PhD student Kaleo Roberts, who works to improve remote sensing of soil moisture in forests or other highly vegetated terrains, was awarded a scholarship from the American Indian Science and Engineering Society (AISES).
Roberts’ research helps allow for a more complete picture of water distribution on land and how it changes over time, which is important for environmental conservation, natural resource management, and agriculture. It’s especially helpful for understanding the impacts of climate change and predicting weather systems and cycles of natural resources.
“Soil moisture has an important impact for weather, because the amount of water added to the atmosphere from evaporation and transpiration – where plants ‘sweat out’ water – can create storm systems,” Roberts says. “If scientists have a better understanding of how much water is moving through that part of the system, they can make better predictions.”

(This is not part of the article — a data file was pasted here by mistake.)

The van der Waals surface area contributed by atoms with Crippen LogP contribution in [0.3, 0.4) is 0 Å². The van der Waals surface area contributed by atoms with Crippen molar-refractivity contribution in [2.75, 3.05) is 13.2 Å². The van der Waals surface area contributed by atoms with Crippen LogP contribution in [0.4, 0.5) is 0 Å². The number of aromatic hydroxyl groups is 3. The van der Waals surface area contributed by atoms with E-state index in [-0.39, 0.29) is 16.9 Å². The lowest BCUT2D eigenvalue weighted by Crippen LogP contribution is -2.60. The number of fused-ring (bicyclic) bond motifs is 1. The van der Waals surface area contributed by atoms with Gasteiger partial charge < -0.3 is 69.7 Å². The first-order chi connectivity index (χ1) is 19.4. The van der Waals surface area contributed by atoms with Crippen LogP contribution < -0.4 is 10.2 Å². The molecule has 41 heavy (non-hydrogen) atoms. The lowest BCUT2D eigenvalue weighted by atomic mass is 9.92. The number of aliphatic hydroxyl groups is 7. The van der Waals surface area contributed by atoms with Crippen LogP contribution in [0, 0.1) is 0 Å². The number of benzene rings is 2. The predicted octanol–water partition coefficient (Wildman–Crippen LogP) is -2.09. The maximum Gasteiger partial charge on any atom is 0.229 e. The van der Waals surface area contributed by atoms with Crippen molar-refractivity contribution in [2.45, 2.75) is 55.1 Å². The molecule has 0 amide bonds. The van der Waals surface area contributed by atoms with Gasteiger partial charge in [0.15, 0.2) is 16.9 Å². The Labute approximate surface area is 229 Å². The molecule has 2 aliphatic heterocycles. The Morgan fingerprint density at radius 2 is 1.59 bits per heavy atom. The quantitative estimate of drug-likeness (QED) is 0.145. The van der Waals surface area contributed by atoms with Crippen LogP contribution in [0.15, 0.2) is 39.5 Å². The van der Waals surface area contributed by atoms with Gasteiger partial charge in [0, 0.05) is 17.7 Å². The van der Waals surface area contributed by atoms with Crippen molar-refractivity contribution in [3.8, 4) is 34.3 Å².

Roberts uses MATLAB for simulating and evaluating backscatter simulations. He also uses HFSS to design antennas and Advanced Design System to prototype some of the microwave circuits that may go into a prototype remote sensing system.
Roberts is a member of AISES, an organization that supports scientists and engineers who are descendant from or identify as American Indians, Alaska Natives, Native Hawaiians, Pacific Islanders, and Indigenous peoples of Canada. Roberts’ grandfather, a Native Hawaiian, was also an electrical engineer.
“Because of some of the things that he showed me when I was growing up, I thought electrical engineering would be pretty cool,” Roberts says.
Roberts is advised by Kamal Sarabandi, the Rufus S. Teesdale Professor of Engineering and Director of the Radiation Laboratory. He earned his bachelor’s and master’s degrees from Brigham Young University.